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  • As an aerospace engineer on Apollo, an Air Force officer, a Silicon Valley manager, professor of technology & innovation, and president of TechCast, I have always been fascinated with the revolutionary power of technological change driving us into a high-tech global order. My work is devoted to helping all of us -- especially leaders in business and government -- figure out where this profound transition is heading, what it all means, and how we can get there. Bill Halal.
  • Revisiting the Struggle between Left and Right in Italy


    My wife and took a glorious week in Rome, Tuscany and Umbria recently, savoring the glories of Western thought and life at its height in the Renaissance. Apart from the wonderful sights and food, of course, I was struck by how vividly the central issues of our times can be seen in visiting Italy, and most of the EU.

    Our guiding principles of democracy and free enterprise were firmly established in Florence and have now spread throughout the world, with some exceptions like China. The comfortable lives of Italians and most modern people today are a result of this “liberal” culture favoring knowledge, science, human values, and free markets. While Western culture has been a great historic success, the unresolved clash between left-  and right-wing politics remains fierce.

    I have lived the France and travelled throughout Europe, and I find that life in most of the EU is roughly as good as in the US. Italian roads, transportation, government services, and most aspects of public life are excellent, for instance. With some exceptions, Italians generally live well with little poverty in lovely environments. This makes it very difficult for avowed anti-government critics to condemn “European Socialism” on economic grounds.  When considering all aspects of life quality, EU nations usually excel, with the US down the list with less advanced nations.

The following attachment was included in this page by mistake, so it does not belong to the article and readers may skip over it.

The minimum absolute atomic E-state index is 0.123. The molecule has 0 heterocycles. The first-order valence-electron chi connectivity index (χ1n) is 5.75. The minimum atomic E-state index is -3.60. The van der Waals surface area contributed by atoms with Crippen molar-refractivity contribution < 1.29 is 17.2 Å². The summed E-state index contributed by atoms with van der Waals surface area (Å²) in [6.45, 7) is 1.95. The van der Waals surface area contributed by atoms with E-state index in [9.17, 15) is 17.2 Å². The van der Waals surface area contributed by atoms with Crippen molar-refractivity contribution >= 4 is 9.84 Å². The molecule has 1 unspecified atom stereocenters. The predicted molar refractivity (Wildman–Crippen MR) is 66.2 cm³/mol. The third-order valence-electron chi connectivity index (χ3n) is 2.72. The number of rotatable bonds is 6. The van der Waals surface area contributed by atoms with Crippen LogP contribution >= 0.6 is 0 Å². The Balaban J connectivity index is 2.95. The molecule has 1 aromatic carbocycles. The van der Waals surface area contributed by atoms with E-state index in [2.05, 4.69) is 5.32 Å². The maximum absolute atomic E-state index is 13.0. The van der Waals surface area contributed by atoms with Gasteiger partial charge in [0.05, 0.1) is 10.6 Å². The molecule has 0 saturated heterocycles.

This euphoria was punctured when checking into the airport at Rome to return to DC. We faced a harrowing 5 hour ordeal of struggling through a labyrinthine snake line of thousands backed up behind a wall of confused security agents. Our flight had to be delayed almost 2 hours to get passengers aboard, which then cascaded down to hundreds of missed connections.

    This is just a single incident, of course, but the almost casual acceptance of such horrible service as something that one has to live with was striking.  It highlights the pervasive problem of bureaucracy that permeates society The agents were struggling to get each passenger to unload their bags to gather all “electronics” (hair dryers, cell phones, attachments, cords, etc) into a single plastic bag. While all this attention is focused on such relatively minor details, studies on tests of airport security show a strong majority of attempts to pass guns and knifes are successful.    

    I am happy to report that this problem of excessive bureaucracy was in sharp contrast to our reception at US security coming home. As I told one of the TSA agents, “Italian airport security makes you look good.” Bright and alert, well-trained and competent, they whisked us through, highlighting the entrepreneurial spirit that Americans strive to cultivate. The irony is that Italians are masters of enterprise at the business level. The nations is flooded with thriving shops, small companies, and large global corporations.